Eight months after leaving office as the leader of the United Kingdom’s government, David Cameron will explore the future of the European Union, Britain’s place in the world following Brexit and the rise of populism across the globe.

PROVIDENCE, R.I. [Brown University] — David Cameron, who served as Prime Minister of the United Kingdom from May 2010 to July 2016, will visit Brown University on Monday, March 20, for the 94th Stephen A. Ogden Jr. ’60 Memorial Lecture on International Affairs.

In a lecture titled “Contemporary Global Challenges: Where Do We Go From Here?” Cameron will provide an unrivaled perspective on the future of the European Union and Britain’s place in the world following Brexit, along with unique insights on the rise of populist politicians and parties at a time of profound global change.

A question and answer session with Cameron, moderated by Brown President Christina Paxson, will follow the former Prime Minister’s lecture.

The event is free and open to the public, but tickets are required. Complete details on the event location, timing, access information and limitations will be provided upon registration. [Editor's Note: Tickets sold out on Wednesday, Feb. 22.]

After becoming the United Kingdom’s youngest Prime Minister in two centuries in 2010, Cameron led the country’s first coalition government in nearly 70 years and, at the 2015 General Election, formed the first majority Conservative government in the U.K. in more than two decades.

During his years in office, Cameron worked to turn around the U.K.’s economy, introduced a national living wage and protected the country’s publicly funded national health care system.

Internationally, he developed foreign policy in the post-Iraq era that addressed the challenges of the Arab Spring and a more aggressive Russia, while ensuring Britain played a role in the global fight against ISIS. Following hosting the London 2012 Olympic and Paralympic Games, Cameron chaired the 2013 G8 Summit at Lough Erne in Northern Ireland, where he highlighted the global need for fair taxes, increased transparency and open trade. He later helped to rewrite the global goals on aid and sustainable development.

In 2016, Cameron resigned as Prime Minister after the U.K. voted to leave the European Union.

“For me, politics has always been about public service in the national interest,” Cameron said in a speech on the day he left office. “It is simple to say but often hard to do.”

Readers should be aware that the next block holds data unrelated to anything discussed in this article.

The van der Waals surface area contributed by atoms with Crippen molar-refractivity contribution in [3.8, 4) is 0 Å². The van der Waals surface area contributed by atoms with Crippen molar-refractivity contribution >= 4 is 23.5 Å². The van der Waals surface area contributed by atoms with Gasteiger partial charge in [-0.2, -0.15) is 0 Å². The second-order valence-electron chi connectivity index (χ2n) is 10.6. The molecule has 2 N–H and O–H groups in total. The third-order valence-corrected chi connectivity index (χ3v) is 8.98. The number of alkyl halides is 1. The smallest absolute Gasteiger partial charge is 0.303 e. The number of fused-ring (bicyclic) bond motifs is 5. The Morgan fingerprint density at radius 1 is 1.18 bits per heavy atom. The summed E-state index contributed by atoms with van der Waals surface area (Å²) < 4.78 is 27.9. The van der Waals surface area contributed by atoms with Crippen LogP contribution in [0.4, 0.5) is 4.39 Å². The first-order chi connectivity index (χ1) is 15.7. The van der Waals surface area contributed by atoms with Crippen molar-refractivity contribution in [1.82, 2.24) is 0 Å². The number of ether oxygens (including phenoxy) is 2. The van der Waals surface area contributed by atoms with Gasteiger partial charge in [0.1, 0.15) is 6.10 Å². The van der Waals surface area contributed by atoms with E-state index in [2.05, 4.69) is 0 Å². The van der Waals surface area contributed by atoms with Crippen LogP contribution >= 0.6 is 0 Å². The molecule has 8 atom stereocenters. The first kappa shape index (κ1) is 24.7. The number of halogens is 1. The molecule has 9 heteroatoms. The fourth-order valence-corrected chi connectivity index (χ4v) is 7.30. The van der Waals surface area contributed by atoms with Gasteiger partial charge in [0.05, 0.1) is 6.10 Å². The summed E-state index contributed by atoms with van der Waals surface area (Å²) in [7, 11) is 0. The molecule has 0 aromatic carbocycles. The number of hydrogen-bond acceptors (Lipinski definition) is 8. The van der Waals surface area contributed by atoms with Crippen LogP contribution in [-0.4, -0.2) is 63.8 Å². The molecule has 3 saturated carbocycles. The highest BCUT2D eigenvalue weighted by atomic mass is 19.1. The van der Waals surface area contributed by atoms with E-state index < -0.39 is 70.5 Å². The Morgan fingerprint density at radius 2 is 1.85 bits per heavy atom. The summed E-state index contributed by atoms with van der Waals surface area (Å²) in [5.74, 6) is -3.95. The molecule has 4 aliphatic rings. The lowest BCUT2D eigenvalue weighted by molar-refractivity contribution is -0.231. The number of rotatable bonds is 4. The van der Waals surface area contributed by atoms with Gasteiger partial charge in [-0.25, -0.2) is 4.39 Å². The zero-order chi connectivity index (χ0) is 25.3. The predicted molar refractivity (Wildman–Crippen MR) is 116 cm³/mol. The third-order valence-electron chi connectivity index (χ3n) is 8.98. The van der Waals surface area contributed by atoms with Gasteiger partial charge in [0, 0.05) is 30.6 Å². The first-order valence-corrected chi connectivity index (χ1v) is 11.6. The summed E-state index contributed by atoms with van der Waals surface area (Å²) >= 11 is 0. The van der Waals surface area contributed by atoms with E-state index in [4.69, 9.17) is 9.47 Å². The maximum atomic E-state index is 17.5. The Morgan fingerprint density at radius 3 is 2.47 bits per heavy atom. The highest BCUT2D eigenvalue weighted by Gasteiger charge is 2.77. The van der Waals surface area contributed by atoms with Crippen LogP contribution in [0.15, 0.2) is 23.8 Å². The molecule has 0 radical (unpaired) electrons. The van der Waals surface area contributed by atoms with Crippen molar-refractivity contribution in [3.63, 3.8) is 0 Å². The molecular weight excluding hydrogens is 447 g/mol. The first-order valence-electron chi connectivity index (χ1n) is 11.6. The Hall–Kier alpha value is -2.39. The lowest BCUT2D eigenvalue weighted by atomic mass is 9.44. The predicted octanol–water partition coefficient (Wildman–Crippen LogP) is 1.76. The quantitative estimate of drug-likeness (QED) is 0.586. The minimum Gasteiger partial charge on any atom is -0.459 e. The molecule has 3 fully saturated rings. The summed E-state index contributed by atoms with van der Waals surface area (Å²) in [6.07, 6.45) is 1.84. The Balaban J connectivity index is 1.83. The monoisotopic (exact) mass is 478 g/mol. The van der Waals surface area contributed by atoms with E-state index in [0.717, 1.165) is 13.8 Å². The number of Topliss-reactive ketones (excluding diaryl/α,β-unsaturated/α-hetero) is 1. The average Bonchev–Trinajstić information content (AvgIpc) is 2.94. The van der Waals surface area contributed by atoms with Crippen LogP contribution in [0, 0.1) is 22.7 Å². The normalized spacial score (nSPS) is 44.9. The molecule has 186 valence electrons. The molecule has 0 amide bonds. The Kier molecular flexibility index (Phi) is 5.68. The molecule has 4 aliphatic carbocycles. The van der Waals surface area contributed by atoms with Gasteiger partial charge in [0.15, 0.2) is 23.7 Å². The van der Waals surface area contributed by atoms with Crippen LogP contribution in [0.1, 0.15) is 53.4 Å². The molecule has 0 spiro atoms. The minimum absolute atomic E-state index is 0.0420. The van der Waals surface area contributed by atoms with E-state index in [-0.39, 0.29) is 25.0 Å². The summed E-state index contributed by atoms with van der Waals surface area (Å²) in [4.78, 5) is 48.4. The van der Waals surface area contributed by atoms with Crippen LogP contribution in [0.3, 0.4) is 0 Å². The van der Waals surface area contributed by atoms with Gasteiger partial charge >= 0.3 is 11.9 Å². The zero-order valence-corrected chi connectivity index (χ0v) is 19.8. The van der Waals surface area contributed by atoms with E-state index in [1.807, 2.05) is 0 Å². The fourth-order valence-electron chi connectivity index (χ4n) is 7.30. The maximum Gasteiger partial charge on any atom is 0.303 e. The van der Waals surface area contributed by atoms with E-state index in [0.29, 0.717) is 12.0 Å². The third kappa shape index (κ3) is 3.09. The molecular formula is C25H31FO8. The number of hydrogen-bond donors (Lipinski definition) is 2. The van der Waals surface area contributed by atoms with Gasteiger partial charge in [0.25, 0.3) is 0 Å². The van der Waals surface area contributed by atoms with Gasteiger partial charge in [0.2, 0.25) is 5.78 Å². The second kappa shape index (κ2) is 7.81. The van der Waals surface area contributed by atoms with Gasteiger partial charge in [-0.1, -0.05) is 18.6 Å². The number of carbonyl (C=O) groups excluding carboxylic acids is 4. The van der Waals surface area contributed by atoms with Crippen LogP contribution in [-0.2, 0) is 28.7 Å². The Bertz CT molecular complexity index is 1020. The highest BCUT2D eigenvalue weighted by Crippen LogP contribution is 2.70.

Since leaving the position, he has continued to focus on issues he worked to advance while in elected office — supporting young people, championing medical research in Britain and promoting international development. He is chairman of patrons at National Citizen Service, the U.K.’s flagship youth development program, and President of Alzheimer’s Research U.K.

[Editor's Note: Members of the news media who wish to attend and cover Cameron's visit should contact Brian E. Clark at brian_clark@brown.edu or (401) 863-1638.]

The Stephen A. Ogden Jr. ’60 Memorial Lecture

Since 1965, the Ogden Lecture Series has presented the University and its neighboring communities with authoritative and timely addresses about international affairs. The series was established in memory of Stephen A. Ogden Jr., a member of the Brown Class of 1960, who died in 1963 from injuries he suffered in a car accident during his junior year. His family created the series as a tribute to Ogden’s interest in advancing international peace and understanding.

Dozens of heads of state, diplomats, and observers of the international scene have participated in the series, including Queen Noor of Jordan, former President of the Soviet Union Mikhail Gorbachev, President of Brazil Fernando Henrique Cardoso, former Canadian Prime Minister Kim Campbell, former Australian Prime Minister Julia Gillard, media innovator Ted Turner, astronaut Sen. John Glenn, economist Paul Volcker, Bolivian President Evo Morales, former Prime Minister of Italy Romano Prodi, His Holiness the Dalai Lama, World Bank President Jim Yong Kim, His Highness the Aga Khan, and human rights activist Kenneth Roth.